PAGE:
1. City lobbyists briefed council members yesterday on the city's 2012 legislative agenda, which consists, basically, of trying to convince the legislature to give Seattle more taxing authority and begging them not to cut city funding any further. The state is facing a $2 billion revenue shortfall.
Specifically, the city is asking state legislators to:
• Let the city continue to collect liquor profits from the state. Currently, the city receives around $7 million a year from liquor sales in a profit-sharing agreement with the state; the money is meant to help offset the local impacts of alcohol abuse. Gov. Chris Gregoire's budget proposal would eliminate those revenues. And last year, facing a similar shortfall, the state tried to raid the liquor account.
• Push for new revenue sources at both the state and local levels. Because Tim Eyman's I-1053 requires a two-thirds vote of the legislature to raise taxes, legislators will likely have to put any new revenue source on the ballot. Even if they did, and even if state voters decided to tax themselves to close the shortfall, new taxes wouldn't be a panacea. "I would be really surprised if [legislators] came up with a $2 billion revenue package," city lobbyist Craig Engelking told the council. "What that means is that even with new revenue in the mix, there would still be devastating cuts."
As for new local taxing authority, Engelking said that although legislators "say it's definitely on the table, when we try to pursue it more ... it sort of disappears."
And even if legislators did give the city the ability to ask voters for a new tax, there's no guarantee that it would pass. "One of the concerns I've heard expressed is [that the legislature is] going to shift a whole bunch of responsibilities to the lcoal level and then [they're] only going to give [cities] the possibility of getting resources from them, and if that possibility doesn't pan out, we've just taken on more responsibility" from the state," Engelking said.
• Seek legislation making it easier for the city to crack down on the misuse of disabled parking placards, particularly by what Engelking called "serial offenders."[pullquote]Going all 99 Percent, Conlin said he'd like the legislature to change a law limiting cities' investment in credit unions, "in keeping with some of our thinking about both local economic development and social justice."[/pullquote]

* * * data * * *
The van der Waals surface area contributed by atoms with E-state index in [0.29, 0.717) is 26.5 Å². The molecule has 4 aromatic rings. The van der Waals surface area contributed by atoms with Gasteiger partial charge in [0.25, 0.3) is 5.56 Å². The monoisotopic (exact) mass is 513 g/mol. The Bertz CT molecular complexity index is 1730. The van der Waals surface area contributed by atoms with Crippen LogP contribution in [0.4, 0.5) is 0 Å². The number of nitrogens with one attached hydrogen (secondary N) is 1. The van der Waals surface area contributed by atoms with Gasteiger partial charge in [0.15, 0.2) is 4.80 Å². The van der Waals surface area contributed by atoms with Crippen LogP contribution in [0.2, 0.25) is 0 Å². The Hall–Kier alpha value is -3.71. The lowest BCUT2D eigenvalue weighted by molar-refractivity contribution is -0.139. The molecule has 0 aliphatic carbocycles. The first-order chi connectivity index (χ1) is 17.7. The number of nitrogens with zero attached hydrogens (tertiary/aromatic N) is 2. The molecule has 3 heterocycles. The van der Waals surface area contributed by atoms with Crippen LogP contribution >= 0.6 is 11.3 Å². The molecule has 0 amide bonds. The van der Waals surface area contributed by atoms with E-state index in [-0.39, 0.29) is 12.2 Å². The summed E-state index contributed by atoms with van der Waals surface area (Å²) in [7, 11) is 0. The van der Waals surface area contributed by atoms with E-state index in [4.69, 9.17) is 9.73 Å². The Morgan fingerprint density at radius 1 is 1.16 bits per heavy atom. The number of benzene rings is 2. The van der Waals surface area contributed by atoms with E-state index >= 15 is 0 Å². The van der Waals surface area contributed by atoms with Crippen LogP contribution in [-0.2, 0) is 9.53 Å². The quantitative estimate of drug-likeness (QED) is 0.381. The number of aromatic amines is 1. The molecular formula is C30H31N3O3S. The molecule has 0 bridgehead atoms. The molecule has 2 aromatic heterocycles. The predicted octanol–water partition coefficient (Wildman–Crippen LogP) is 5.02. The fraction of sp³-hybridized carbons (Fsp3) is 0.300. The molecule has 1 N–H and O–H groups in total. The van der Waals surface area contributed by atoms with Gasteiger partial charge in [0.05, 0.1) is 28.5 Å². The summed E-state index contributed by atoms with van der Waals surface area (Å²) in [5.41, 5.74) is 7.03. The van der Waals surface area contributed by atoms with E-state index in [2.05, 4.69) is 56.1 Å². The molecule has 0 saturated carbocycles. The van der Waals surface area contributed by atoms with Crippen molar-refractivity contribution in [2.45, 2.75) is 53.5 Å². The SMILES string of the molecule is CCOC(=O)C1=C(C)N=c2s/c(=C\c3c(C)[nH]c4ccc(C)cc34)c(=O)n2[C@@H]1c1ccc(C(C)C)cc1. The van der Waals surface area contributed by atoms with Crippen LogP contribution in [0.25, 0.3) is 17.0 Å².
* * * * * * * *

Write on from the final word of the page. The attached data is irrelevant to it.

2. After getting briefed on the facts on the ground by the city's expert full-time lobbyists, a couple of council members brought up their own wish lists for the city's legislative agenda in Olympia, including council president Richard Conlin, who got all 99 Percenter:
• Conlin said he'd like the legislature to change a law limiting cities' investment in credit unions (as opposed to banks, the target of ongoing demonstrations at Westlake Plaza and across the country) to $100,000, "in keeping with some of our thinking about both local economic development and social justice."
• Tim Burgess wants more money for the Department of Corrections' Neighborhood Corrections Initiative, a program that allows state and local police to monitor felons assigned to parole. "If the state is going to release prisoners early and lower its cost, some portion of the cost savings should be used to buttress the Neighborhood Corrections Initiative," Burgess said.
3. Speaking of the the the $2 billion budget crisis in Olympia, stay tuned for today's PubliCola ThinkTank: We've got the conservative brains from the Washington Policy Center vs. the liberal brains at the Washington State Budget & Policy Center squaring off over what should be done.
4. When we interviewed Seattle Port Commission candidate and Democratic activist Dean Willard for our 2011 Election Guide, he told us one of his priorities was to "change the role of commissioner to watchdog board member rather than globe-trotting deal maker."
When we asked him for some examples of excessive travel budget expenditures, particularly from his rival, incumbent Republican Port Commissioner Bill Bryant, Willard demurred.
But bam! Seattle Times port reporter Bob Young has a story this morning about a report issued by a Port investigator (hired by the Port itself) to review Port expenses. The review found $3,000 in improper personal expenses on Port credit cards. All five commissioners racked up improper charges—and all have paid the Port back.